In this reading we catch a glimpse of the big idea that lies at the heart of this passage. What matters most is not who we are, what we have done, or even what we believe. Paul calls it all “rubbish”—actually he uses a stronger word, but we will leave it at rubbish for today. The only thing that truly matters is the faith of Jesus. Hear that again– The only thing that truly matters is the faith of Jesus.
Often in our churches we have understood this as us having faith in Jesus. But the original sense is more likely to have been the faith of Jesus, the faithfulness that Jesus demonstrated. In other words, what mattered most to Paul was not what he had done, or said, or accomplished, or believed; but what Jesus had done, said, accomplished, and believed. What makes all the difference for us is the faithfulness of Jesus, not what we believe about Jesus.
Paul develops this idea in several of his letters, perhaps most notably in Romans, which is his most considered and intentional theological statement. There he parallels the faithfulness of Abraham, which generated blessings for his descendants, with the faithfulness of Jesus, which generates blessings for all humanity.
Such a simple, but too often distorted idea. What matters is not what we do, not even what we believe. What matters is what Jesus did, as he lived out his own faithfulness to God.
Paul does not ask people to believe a long list of things about Jesus, but to act in the same way that Jesus acted. Paul appeals for them to have the same mind, the same sense of self, the same outlook as we observe in Jesus.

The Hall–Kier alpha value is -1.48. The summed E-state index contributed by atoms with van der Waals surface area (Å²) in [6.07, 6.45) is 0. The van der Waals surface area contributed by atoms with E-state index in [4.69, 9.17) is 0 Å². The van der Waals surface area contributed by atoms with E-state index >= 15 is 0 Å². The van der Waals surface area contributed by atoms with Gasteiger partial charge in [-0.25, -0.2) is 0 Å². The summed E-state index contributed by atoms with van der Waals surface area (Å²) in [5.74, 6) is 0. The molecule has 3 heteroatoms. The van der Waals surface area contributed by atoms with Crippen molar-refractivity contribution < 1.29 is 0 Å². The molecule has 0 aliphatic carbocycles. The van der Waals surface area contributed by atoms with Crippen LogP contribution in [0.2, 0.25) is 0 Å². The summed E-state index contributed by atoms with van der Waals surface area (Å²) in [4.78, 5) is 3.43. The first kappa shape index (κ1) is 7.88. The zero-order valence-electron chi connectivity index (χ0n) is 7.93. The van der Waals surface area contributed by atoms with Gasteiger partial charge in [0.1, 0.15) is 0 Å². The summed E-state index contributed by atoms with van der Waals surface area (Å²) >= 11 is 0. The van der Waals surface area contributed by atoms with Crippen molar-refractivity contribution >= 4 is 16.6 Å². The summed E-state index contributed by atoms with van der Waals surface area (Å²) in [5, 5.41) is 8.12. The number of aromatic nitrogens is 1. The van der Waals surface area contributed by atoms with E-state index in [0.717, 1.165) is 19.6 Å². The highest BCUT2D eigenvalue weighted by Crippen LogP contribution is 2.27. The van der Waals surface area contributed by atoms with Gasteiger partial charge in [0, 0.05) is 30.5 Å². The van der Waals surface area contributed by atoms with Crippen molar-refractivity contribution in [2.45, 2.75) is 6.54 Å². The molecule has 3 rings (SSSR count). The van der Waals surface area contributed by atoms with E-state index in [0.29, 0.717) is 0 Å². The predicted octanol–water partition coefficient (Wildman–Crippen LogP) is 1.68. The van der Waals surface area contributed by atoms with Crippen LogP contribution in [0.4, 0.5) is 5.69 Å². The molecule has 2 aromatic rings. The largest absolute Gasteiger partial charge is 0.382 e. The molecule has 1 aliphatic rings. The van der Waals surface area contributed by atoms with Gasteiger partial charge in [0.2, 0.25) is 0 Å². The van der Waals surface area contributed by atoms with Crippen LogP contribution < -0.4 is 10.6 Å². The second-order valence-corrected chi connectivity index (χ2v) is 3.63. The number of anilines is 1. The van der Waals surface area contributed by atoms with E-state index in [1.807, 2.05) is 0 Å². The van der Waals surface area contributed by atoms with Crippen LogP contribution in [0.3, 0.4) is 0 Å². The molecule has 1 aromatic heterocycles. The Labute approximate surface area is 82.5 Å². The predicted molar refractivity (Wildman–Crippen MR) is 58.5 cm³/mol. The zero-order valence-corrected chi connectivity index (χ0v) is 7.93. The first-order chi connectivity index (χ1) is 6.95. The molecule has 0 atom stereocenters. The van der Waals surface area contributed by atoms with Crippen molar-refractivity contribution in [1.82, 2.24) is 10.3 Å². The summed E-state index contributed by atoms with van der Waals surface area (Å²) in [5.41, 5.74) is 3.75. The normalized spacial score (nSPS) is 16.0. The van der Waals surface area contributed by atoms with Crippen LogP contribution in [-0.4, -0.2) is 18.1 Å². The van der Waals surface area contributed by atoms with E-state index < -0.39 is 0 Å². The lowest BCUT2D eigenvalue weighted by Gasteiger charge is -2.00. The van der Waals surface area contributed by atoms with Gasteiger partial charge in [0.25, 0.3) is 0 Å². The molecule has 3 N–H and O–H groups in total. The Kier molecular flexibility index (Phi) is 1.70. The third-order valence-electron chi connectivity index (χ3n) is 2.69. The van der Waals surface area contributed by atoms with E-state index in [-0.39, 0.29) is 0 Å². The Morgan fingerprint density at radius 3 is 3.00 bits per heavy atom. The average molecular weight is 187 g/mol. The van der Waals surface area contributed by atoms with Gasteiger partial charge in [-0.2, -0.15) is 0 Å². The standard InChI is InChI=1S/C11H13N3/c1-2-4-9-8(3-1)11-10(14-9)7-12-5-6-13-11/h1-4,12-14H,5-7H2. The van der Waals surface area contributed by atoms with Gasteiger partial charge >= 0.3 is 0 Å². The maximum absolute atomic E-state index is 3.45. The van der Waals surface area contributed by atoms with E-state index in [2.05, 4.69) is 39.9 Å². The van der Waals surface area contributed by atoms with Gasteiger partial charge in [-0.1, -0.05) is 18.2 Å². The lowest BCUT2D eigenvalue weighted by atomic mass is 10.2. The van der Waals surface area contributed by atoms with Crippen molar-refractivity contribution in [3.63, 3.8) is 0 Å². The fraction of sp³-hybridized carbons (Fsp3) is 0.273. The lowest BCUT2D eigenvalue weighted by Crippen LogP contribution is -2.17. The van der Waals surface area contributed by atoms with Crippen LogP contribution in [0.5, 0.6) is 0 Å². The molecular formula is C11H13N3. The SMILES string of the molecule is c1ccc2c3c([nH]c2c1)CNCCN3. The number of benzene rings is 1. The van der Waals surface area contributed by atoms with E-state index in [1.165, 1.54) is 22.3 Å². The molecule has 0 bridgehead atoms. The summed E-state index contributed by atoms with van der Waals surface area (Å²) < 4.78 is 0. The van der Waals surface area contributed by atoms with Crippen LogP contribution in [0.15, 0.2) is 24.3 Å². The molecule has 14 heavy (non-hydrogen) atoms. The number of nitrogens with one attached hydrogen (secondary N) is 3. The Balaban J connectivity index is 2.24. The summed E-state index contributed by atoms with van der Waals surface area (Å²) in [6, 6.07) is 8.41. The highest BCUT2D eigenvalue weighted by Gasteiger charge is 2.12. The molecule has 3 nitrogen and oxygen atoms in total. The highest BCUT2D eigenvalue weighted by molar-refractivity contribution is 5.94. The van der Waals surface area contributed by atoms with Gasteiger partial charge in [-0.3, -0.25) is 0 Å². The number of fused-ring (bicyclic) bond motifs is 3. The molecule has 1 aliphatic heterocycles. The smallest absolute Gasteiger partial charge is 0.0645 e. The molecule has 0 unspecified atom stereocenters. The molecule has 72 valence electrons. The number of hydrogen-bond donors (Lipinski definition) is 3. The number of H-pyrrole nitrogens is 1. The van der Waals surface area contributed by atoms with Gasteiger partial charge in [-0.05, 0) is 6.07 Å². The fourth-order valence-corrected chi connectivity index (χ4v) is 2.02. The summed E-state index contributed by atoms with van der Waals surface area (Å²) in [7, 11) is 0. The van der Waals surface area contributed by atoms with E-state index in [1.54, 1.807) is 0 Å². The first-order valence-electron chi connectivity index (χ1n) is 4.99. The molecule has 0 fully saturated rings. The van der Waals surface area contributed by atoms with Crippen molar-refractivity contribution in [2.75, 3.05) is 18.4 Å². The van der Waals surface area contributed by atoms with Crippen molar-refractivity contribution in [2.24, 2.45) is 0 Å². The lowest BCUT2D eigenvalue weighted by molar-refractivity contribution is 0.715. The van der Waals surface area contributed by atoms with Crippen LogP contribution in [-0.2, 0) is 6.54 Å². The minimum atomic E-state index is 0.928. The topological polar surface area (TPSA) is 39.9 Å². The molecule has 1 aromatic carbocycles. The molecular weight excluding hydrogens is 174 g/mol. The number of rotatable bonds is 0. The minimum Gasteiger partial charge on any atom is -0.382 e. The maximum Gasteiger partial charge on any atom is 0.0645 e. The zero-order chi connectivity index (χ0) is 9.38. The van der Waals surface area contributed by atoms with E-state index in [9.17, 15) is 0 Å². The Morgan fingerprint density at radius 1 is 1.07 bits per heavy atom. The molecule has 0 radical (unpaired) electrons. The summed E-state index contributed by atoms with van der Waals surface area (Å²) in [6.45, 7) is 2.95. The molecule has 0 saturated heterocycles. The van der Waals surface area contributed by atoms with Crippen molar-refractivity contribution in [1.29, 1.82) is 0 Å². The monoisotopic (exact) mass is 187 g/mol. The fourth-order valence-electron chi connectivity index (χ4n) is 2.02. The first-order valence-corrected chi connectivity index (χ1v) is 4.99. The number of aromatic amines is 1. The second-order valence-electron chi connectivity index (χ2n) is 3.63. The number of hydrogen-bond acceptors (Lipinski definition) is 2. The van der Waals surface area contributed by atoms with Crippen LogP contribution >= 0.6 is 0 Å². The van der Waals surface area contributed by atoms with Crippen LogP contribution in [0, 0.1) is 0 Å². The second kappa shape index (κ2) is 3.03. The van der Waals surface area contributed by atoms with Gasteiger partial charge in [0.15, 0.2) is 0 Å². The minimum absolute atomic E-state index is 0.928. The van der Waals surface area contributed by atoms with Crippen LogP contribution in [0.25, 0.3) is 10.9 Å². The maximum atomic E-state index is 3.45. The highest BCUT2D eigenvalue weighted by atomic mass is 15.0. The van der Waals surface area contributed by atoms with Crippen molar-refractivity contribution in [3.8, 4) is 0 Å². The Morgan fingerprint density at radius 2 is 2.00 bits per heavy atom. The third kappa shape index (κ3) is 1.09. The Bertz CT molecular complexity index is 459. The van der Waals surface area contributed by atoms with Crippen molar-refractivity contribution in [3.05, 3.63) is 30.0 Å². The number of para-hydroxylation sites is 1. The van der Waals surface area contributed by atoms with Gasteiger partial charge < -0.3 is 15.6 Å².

For more than 2000 years, the Church has too often devoted its energies to telling us what to believe, how to think, and what constitutes right actions. But within the Scriptures there has always been this clear statement that the only thing that really matters is that Jesus got it right and so by striving to follow him, we can ride along clinging to his robe—so to speak.
Our call is not to get stuff right about what we believe about Jesus. Our call is to cultivate the same attitude towards God’s call on our own lives. We are invited to receive God’s love and forgiveness as gift, recognizing that we can do nothing to earn it or to lose it. We are invited to see that God offers us blessings as a result of the faithfulness of Jesus.
This was a radical idea in Paul’s time and it is even more so today when too often the Church focuses on sin and guilt. Of course, it matters how we act. How we act leads to blessings or curses in our lives and in the lives of others. God has told us what is required—to love God and to love each other. God gives this as a gift to God’s beloved people from Sinai. God shows us the way to perfect freedom. Paul is not nullifying the law, but placing it where it belongs, and where Exodus places it, in the context of grace. God’s grace and the faith of Jesus allows Paul to press ahead, looking forward, honoring the past as he aims towards God’s vision for his life.
When we open our minds and our hearts and our spirit to recognize that who we are at the core of our being is not what we know or have done or accomplished or what we have believed, we can center ourselves around the transforming faithfulness of Jesus Christ. Jesus came to reveal God’s love. God loves us not because of our resume or pedigree, but because God has created and redeemed us in love and has chosen us to share that love as the true source of all human life. As Paul states in his letter, “Not that I have already obtained (the knowledge of Christ and his resurrection) or have already reached the goal for the prize of the heavenly call of God in Christ Jesus; but I press on to make it my own, because Christ Jesus has made me his own.”
For this we can truly give thanks as we gather at the Table of Jesus today.
 David Brooks. The Road to Character. New York: Random House, 2015.